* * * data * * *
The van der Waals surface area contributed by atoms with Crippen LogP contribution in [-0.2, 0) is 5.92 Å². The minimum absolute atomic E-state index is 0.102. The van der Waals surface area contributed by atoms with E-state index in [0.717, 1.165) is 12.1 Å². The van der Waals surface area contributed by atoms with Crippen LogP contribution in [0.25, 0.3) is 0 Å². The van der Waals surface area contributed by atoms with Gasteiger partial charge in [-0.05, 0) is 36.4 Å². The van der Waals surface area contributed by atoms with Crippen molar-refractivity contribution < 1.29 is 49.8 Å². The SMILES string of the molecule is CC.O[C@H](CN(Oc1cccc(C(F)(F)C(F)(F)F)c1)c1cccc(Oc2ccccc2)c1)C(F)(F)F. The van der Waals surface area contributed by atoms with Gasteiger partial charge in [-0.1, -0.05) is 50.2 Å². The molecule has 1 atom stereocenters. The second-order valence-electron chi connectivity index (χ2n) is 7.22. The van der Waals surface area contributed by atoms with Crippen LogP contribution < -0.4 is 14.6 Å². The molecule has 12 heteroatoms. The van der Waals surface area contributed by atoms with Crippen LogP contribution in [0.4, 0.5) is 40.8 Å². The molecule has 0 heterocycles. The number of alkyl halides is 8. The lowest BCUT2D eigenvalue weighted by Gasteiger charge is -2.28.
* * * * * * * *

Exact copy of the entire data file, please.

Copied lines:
The van der Waals surface area contributed by atoms with Crippen LogP contribution in [-0.2, 0) is 5.92 Å². The minimum absolute atomic E-state index is 0.102. The van der Waals surface area contributed by atoms with E-state index in [0.717, 1.165) is 12.1 Å². The van der Waals surface area contributed by atoms with Crippen LogP contribution in [0.25, 0.3) is 0 Å². The van der Waals surface area contributed by atoms with Gasteiger partial charge in [-0.05, 0) is 36.4 Å². The van der Waals surface area contributed by atoms with Crippen molar-refractivity contribution < 1.29 is 49.8 Å². The SMILES string of the molecule is CC.O[C@H](CN(Oc1cccc(C(F)(F)C(F)(F)F)c1)c1cccc(Oc2ccccc2)c1)C(F)(F)F. The van der Waals surface area contributed by atoms with Gasteiger partial charge in [-0.1, -0.05) is 50.2 Å². The molecule has 1 atom stereocenters. The second-order valence-electron chi connectivity index (χ2n) is 7.22. The van der Waals surface area contributed by atoms with Crippen LogP contribution < -0.4 is 14.6 Å². The molecule has 12 heteroatoms. The van der Waals surface area contributed by atoms with Crippen LogP contribution in [0.4, 0.5) is 40.8 Å². The molecule has 0 heterocycles. The number of alkyl halides is 8. The lowest BCUT2D eigenvalue weighted by Gasteiger charge is -2.28.